By using an external flash you can bounce light off the ceiling or walls, providing a much more natural appearance to your subject, and lighting up the room at the same time. After all, we are used to seeing people lit from above, it's not surprising that it looks better. As well as this, by bouncing the flash you achieve a much more diffuse light source, resulting in much softer shadows, as shown below.

Even for general event photography bounce flash is preferable where you are able to use it. The quality of the light is just so much better. Here's an example of a quick shot at an event - sure it's not the most interesting photo, but look how natural the light is.

Direct flash is still often required, such as when you are shooting from a distance, or do not have a suitable surface to bounce from, or for fill of course. If you are unfortunate enough to have to shoot a wedding in full sun the use of direct flash to overpower dark shadows (as explained in lesson 2) can be invaluable.

Ok so there are the key things that in my opinion you must have to shoot a wedding at an acceptable standard. Sure it's only my opinion but I think it's pretty justified. As the chosen photographer of a couple you have an obligation to deliver the best photographs that it is in your power to provide. If this means you need to buy some gear to get the right results, then you really should consider it. However, remember, if you buy new gear make sure you are fully familiar with its use before the big day!

4. Optional extras

In addition to the above items there are literally dozens of things that you can do to improve your photography and provide better results to your bride and groom. Some of these things are as follows:

Flash Bracket: By lifting the flash to a position where it is always above the camera, even in portrait orientation, it ensures that when direct flash must be used that the shadows fall behind, and not to the side of the subject. This can be quite objectionable, particularly if flash is the main light and a light coloured wall is close behind. I use a product called the Stroboframe Pro-T which suits my requirements very well.

Tripod: A tripod is essential in a lot of cases, particularly where light is very poor and even with a fast lens you struggle to maintain a handholdable speed, or for some reason you wish to shoot with a smaller aperture. Quite often it will be used in the church, or even for bridal portraiture in the home before leaving for the church if the light is particularly poor.

Reflector: A reflector is a large, generally circular device which is used for reflecting ambient light onto a subject to help fill the shadows naturally, without the use of flash. These fold up and can be easily carried, but remember you will normally require an assistant to effectively use a reflector. This is probably the most inexpensive lighting tool that can deliver the best results for a user who is familiar with it. I prefer a combination of gold and silver on my reflectors to get a nice subtle warm fill. Reflectors are also great to provide shade where there are nasty patches of sun coming through trees or something and making bright spots on the couple or group you are shooting.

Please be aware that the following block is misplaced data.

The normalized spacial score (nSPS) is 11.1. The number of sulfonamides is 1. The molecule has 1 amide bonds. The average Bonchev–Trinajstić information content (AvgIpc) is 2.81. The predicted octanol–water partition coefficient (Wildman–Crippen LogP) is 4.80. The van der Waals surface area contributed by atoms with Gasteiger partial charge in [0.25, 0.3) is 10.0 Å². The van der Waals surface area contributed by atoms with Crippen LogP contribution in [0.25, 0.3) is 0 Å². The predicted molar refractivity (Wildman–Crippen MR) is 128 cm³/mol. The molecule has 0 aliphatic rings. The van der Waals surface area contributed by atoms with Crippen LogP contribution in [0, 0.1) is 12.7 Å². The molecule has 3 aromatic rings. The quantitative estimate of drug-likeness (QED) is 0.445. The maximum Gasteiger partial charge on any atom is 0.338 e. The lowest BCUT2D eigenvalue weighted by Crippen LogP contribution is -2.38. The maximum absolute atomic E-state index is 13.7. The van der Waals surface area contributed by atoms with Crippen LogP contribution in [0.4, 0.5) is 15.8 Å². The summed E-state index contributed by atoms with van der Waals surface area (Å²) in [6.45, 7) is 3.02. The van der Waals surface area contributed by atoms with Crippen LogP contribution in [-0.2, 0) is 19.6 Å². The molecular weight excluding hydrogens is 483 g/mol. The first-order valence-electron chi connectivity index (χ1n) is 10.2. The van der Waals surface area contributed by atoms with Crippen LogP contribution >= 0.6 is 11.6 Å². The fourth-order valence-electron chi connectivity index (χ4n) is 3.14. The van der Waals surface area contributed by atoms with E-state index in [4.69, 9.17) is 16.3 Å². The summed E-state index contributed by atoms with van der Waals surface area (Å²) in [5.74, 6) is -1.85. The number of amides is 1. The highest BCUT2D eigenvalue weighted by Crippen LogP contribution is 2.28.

Flash diffuser: A flash diffuser such as the Omnibounce provides a diffusing effect on a flash, sending light in all directions and making the light in a room more gentle, even than normal bounce flash. Additionally, it sends some of the light directly onto the subject, filling in eye sockets etc that sometimes is hard to manage with direct flash.

Polariser: A polariser is a filter that enables you to block reflected light coming at a particular angle from glass or foilage etc. You adjust the effect by turning the filter while looking through the viewfinder, but the effect is quite impressive. By eliminating reflected glare foilage gets greener, and reflections off glass or water can be eliminated. This is great for shots where your subject is behind a window etc. I use one for shots where there is a specific need, as they can be quite fiddly taking off and putting on all of the time. Polarisers reduce the light getting to the lens by about 1 stop, so generally you do not leave them on all of the time. Modern cameras also need a certain type of polariser, called a "Circular Polariser" to avoid affecting the beam splitter used in the AF system, so make sure you get this type as opposed to a cheaper "Linear Polariser". These are also great for landscape photography, because they can make the sky markedly bluer by reducing reflected glare off dust particles in the atmosphere.

5 One last recommendation

This shouldn't really be a recommendation, personally I think that this should be compulsory. Please shoot RAW format for every wedding you do. Sure it takes up more card space and requires more work later, but only through shooting RAW do you have a real chance to address any mistakes you may make on the day. The ability to adjust brightness, white balance, saturation and contrast after the event is critical to ensuring consistency in your photos, and making them the best they can be. I cannot express just how important this is. Sure some professional photographers shoot in jpeg, but these are people who know exactly what they are doing and have done it hundreds of times. For everyone else - please use RAW.

Anyway, I have spent hours typing this so far, I am sure I will think of more later but for now that's it. Next lesson will be "Lesson 4 - Planning the day and dealing with change". I hope you visit again soon. By the way, if you have any questions don't hesitate to post a comment and I will respond as best I can. Similarly, if you have suggestions I haven't mentioned, please pipe up!

About the author

Antony Hands is an experienced professional wedding photographer based in Coffs Harbour, NSW. He is the principal of Chasing Summer Photography, a studio which specialises in wedding photography and stop motion wedding films and services the surrounding districts including Tamworth, Armidale, Port Macquarie, Kempsey, Nambucca Heads, Grafton and as far North as Ballina.